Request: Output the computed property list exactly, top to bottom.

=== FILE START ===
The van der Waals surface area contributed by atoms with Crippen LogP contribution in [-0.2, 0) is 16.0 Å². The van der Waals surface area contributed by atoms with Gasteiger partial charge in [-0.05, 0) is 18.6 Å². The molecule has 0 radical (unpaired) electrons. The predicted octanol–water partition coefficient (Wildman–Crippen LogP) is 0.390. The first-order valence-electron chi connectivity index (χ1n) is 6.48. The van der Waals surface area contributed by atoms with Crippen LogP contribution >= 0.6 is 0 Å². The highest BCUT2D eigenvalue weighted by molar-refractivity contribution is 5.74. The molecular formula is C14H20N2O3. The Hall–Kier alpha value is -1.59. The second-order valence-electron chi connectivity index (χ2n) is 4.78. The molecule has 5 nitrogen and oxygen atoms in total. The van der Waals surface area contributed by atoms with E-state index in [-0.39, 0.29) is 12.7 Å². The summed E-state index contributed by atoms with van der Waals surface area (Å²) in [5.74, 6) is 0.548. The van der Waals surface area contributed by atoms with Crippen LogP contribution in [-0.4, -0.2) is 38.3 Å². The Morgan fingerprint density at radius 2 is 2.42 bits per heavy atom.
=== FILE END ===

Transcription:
The van der Waals surface area contributed by atoms with Crippen LogP contribution in [-0.2, 0) is 16.0 Å². The van der Waals surface area contributed by atoms with Gasteiger partial charge in [-0.05, 0) is 18.6 Å². The molecule has 0 radical (unpaired) electrons. The predicted octanol–water partition coefficient (Wildman–Crippen LogP) is 0.390. The first-order valence-electron chi connectivity index (χ1n) is 6.48. The van der Waals surface area contributed by atoms with Crippen LogP contribution >= 0.6 is 0 Å². The highest BCUT2D eigenvalue weighted by molar-refractivity contribution is 5.74. The molecular formula is C14H20N2O3. The Hall–Kier alpha value is -1.59. The second-order valence-electron chi connectivity index (χ2n) is 4.78. The molecule has 5 nitrogen and oxygen atoms in total. The van der Waals surface area contributed by atoms with E-state index in [-0.39, 0.29) is 12.7 Å². The summed E-state index contributed by atoms with van der Waals surface area (Å²) in [5.74, 6) is 0.548. The van der Waals surface area contributed by atoms with Crippen LogP contribution in [-0.4, -0.2) is 38.3 Å². The Morgan fingerprint density at radius 2 is 2.42 bits per heavy atom.